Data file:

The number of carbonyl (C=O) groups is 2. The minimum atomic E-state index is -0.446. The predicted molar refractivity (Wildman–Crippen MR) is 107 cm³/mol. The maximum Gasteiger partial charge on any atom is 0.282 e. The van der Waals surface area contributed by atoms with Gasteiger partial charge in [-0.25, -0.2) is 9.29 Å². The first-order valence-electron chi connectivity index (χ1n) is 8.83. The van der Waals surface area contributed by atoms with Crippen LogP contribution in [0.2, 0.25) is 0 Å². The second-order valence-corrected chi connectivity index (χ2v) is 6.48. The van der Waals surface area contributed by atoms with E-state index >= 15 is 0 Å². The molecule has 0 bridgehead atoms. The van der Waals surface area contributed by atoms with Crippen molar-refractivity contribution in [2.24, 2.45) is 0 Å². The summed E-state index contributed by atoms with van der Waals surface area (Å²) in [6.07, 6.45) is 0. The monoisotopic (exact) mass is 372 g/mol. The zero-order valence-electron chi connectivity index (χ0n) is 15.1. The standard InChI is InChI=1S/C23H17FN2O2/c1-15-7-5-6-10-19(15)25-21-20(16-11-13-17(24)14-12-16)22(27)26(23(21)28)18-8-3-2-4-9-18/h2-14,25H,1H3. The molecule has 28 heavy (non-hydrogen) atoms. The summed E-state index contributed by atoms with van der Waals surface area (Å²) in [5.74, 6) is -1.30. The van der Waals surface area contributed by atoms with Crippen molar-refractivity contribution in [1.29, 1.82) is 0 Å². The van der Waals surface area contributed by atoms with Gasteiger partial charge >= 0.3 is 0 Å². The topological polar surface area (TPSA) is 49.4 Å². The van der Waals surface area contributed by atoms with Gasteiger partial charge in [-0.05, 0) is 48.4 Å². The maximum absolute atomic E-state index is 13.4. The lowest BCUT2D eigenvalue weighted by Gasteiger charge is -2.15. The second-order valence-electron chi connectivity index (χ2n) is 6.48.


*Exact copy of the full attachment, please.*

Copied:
The number of carbonyl (C=O) groups is 2. The minimum atomic E-state index is -0.446. The predicted molar refractivity (Wildman–Crippen MR) is 107 cm³/mol. The maximum Gasteiger partial charge on any atom is 0.282 e. The van der Waals surface area contributed by atoms with Gasteiger partial charge in [-0.25, -0.2) is 9.29 Å². The first-order valence-electron chi connectivity index (χ1n) is 8.83. The van der Waals surface area contributed by atoms with Crippen LogP contribution in [0.2, 0.25) is 0 Å². The second-order valence-corrected chi connectivity index (χ2v) is 6.48. The van der Waals surface area contributed by atoms with E-state index >= 15 is 0 Å². The molecule has 0 bridgehead atoms. The van der Waals surface area contributed by atoms with Crippen molar-refractivity contribution in [2.24, 2.45) is 0 Å². The summed E-state index contributed by atoms with van der Waals surface area (Å²) in [6.07, 6.45) is 0. The monoisotopic (exact) mass is 372 g/mol. The zero-order valence-electron chi connectivity index (χ0n) is 15.1. The standard InChI is InChI=1S/C23H17FN2O2/c1-15-7-5-6-10-19(15)25-21-20(16-11-13-17(24)14-12-16)22(27)26(23(21)28)18-8-3-2-4-9-18/h2-14,25H,1H3. The molecule has 28 heavy (non-hydrogen) atoms. The summed E-state index contributed by atoms with van der Waals surface area (Å²) in [5.74, 6) is -1.30. The van der Waals surface area contributed by atoms with Crippen molar-refractivity contribution in [1.29, 1.82) is 0 Å². The van der Waals surface area contributed by atoms with Gasteiger partial charge >= 0.3 is 0 Å². The topological polar surface area (TPSA) is 49.4 Å². The van der Waals surface area contributed by atoms with Gasteiger partial charge in [-0.05, 0) is 48.4 Å². The maximum absolute atomic E-state index is 13.4. The lowest BCUT2D eigenvalue weighted by Gasteiger charge is -2.15. The second-order valence-electron chi connectivity index (χ2n) is 6.48.